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tony

This Is What Retirement Looks Like With No Savings

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So scary.   I read about WV teacher strike and I compare it to what Hawaii teachers went through when my mother began teaching in the 70s.  I can't believe that it's illegal for teachers to strike there.... but it also blows my mind that they still come out ahead of Hawaii when you look at cost-of-living adjustments.  Apparently, Hawaii and AZ are trading places for last in the nation. 

My mom is turning 70 this year and still has a mortgage because my folks didn't purchase a house till all us  kids were over 18.  My dad has passed. She's got a pension, SS, and cares for my youngest brother who is mentally disabled and gets SSDI.  He'll come to me when my mom passes.... women in her line are long-lived (her mom is still living independently at 93), but she's started feeling her age and recently hurt her back and got PT.  She occasionally talks about taking up substitute teaching to supplement her income, but keeps mislaying paperwork, so I don't think she's very serious about it. 

I know I'm paying into Social Security, I'll have a pension (though HI's is underfunded), and I'm slowly building up my 403b & 457... next step would be pad the emergency fund out to 6 months and  to fund an IRA. 

My husband half-jokes about working till he drops dead.  His parents seem to have a comfortable retirement and frequently travel and dine out.  His mother has a filing cabinent full of receipts and accounting.  She's very organized.   The difference between our folks is striking... and comparing to us, well. I'm learning and I'm glad I'm getting a handle on it now, even if it is a little late, at least I'm not so close to retirement age that it's panic time.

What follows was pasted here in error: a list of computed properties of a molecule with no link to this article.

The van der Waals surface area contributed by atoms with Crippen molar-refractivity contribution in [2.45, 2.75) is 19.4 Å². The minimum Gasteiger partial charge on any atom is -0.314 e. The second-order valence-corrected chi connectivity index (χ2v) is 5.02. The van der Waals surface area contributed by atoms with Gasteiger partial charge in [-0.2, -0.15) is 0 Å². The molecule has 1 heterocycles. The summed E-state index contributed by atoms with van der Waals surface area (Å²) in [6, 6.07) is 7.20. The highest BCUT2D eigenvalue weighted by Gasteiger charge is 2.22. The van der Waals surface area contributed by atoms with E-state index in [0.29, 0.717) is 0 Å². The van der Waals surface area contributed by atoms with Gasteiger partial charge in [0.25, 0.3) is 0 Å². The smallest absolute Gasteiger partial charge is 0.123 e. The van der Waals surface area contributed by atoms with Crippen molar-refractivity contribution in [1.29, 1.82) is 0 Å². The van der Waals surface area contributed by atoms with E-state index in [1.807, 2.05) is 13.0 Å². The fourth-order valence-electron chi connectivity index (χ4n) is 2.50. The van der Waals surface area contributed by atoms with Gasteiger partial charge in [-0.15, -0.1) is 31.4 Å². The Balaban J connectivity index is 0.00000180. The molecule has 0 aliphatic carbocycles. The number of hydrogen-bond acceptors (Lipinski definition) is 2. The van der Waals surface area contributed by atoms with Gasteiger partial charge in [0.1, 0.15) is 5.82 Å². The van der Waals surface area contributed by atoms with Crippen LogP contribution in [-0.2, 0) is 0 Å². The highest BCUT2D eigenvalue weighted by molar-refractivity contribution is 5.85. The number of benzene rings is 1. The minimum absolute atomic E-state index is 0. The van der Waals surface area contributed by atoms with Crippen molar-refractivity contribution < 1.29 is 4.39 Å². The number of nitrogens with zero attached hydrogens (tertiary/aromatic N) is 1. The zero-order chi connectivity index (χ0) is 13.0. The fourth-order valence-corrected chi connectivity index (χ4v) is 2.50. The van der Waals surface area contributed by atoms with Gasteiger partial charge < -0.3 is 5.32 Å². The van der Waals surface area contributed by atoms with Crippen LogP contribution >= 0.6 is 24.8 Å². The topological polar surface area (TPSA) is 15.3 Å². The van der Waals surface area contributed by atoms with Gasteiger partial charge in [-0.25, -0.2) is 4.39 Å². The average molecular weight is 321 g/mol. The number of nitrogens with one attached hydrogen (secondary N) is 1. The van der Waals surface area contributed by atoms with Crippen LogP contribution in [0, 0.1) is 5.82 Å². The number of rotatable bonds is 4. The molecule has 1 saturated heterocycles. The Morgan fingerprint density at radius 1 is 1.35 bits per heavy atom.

I do think that once our son graduates, I"ll probably take up a part-time retail or restaurant job, something in the el/hospitality industry to help supplement savings. 

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It will be even more embarrassing if somehow something really happens to social security as we know it. There is always talk of changing it, reducing benefits ,eliminating it, or privatizing it. I keep hearing young people say they don't think social security will even be around for them. I tend to think they are wrong but who knows?

Teachers at very least still get a pension but they need to save in a 403b or Roth becauseI I know some states are restructuring teacher pension plans and not usually to improve the benefit. Some state plans are in trouble and/or underfunded.

I worry whats going to happen to folks when the next great recession happens.

Tony

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People have called me a pessimist my whole life, but when I talk to people 45 and younger and when I look at polling for different age brackets...I see SS, Medicare, etc being expanded, not reduced. In the coming decades I’d bet on an expansion of the social safety net...especially if we watch our grandparents work until death, go hungry, go without proper healthcare, and go homeless or live in awful conditions as the article seems to indicate is happening.

For example, SS is insanely easy to save/expand. Step 1, don’t exempt income that is over 112k or whatever it is. Step 2, don’t exempt investment income. Step 3, get rid of its flat tax nature and ask people like me to pay increasingly higher rates.

Although anything can happen in the short term, specifically 2018 and possibly until 2020 if the Dems can’t retake a chamber. So we’ll see. 

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